At Kunoka we are particularly concerned about the ecological footprint of our products. Sustainability is in the heart of our DNA.
Understanding the true ecological footprint
Fashion brands mislead the consumers too often with marketing buzz about vegan shoes, sustainability and environment friendly production. Don’t let them pull the wool over your eyes. The truth is that the single and by far most important polluting factor of the shoe industry is the overseas transport.
One cargo ship emits as much sulphur as 50 million cars. Cargo vessels are by far the most environmentally unfriendly mode of transportation on the planet. Cargo ships typically use highly polluting bunker fuel, which is comprised of around 3% sulphur – much higher than ultra-low sulphur diesel. One large container ship at sea emits the same amount of sulphur oxide gases as 50 million diesel burning cars. If one super cargo vessel brings 25 million pairs of shoes from Asia or Latin America to Europe at once, each pair of shoes has a CO2 and NO2 footprint equal to the emission of 2 cars driving from Asia or Latin America to Europe. The environmental impact of any other step in the shoe production process is small compared to the impact of the overseas transport with cargo vessels.
So any European consumer who truly cares about our planet and about protecting the environment, should in the first place buy shoes that are sourced and produced locally. All of us should be aware that a shoe produced in Asia or Latin America and then shipped overseas to Europe has an ecological footprint that is many times bigger than a shoe produced and sold locally in Europe, independently whether this shoe is so called "vegan" or made of leather. Fashion Brands claiming sustainability or being environmentally friendly and sourcing or producing in Asia or Latin America are fooling us big time.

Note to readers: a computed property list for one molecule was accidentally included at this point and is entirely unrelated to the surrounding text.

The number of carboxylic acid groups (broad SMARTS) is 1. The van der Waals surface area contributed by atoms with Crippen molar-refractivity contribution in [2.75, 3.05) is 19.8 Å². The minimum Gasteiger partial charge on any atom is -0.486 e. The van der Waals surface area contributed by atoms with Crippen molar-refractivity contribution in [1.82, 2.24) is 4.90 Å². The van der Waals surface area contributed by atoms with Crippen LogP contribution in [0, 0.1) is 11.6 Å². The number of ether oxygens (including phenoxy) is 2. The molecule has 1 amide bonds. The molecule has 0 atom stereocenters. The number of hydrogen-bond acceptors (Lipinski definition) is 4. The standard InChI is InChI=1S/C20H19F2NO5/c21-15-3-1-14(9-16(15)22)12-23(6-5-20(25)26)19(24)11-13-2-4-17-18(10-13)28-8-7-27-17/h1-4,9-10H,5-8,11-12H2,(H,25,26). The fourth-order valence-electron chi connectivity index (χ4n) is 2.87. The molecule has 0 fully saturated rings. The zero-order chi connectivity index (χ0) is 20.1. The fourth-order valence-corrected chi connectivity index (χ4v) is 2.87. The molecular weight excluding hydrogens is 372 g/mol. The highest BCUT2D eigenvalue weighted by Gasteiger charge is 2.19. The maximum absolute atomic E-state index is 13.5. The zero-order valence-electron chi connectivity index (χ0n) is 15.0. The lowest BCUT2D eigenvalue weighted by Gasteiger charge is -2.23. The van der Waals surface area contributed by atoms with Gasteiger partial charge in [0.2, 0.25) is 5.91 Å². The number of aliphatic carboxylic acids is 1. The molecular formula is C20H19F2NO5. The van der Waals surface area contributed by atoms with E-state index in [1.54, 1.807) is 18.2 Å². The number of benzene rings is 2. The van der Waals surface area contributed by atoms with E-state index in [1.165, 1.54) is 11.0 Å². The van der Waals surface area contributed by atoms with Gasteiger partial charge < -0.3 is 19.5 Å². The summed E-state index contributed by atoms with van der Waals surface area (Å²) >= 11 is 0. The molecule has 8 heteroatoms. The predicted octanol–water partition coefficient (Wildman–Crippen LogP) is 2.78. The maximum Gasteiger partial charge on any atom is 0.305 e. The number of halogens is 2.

At Kunoka, we walk the talk. We craft our shoes in Portugal and source our leathers locally to eliminate the heavy pollution of overseas transport. We accept the consequences: Our production cost is 5 times higher than in Asia or South America, but we are willing to pay that price, because we do care about our ecological footprint and contribution to the protection of our planet.
Untying the complicated ethical knot of Leather
Lots of discussion is going on whether it is ethical and sustainable to use leather for the production of shoes.
First of all, leather is 100% biodegradable. It doesn’t return to the Earth as poison. This cannot be said from the popular synthetic alternatives for leather, the so-called vegan leathers, which are essentially plastic, made of petroleum.
Second, leather is a by-product of the meat industry. The rearing of livestock for meat and leather is linked with high water usage, deforestation and gas emissions which contribute to global warming, but as long as there’s a meat industry, not having a leather industry would be very wasteful and it is better for the planet to use the leather than sending it to the landfill. The ecological footprint of rearing livestock is high, but must be attributed to the meat industry, not the leather industry.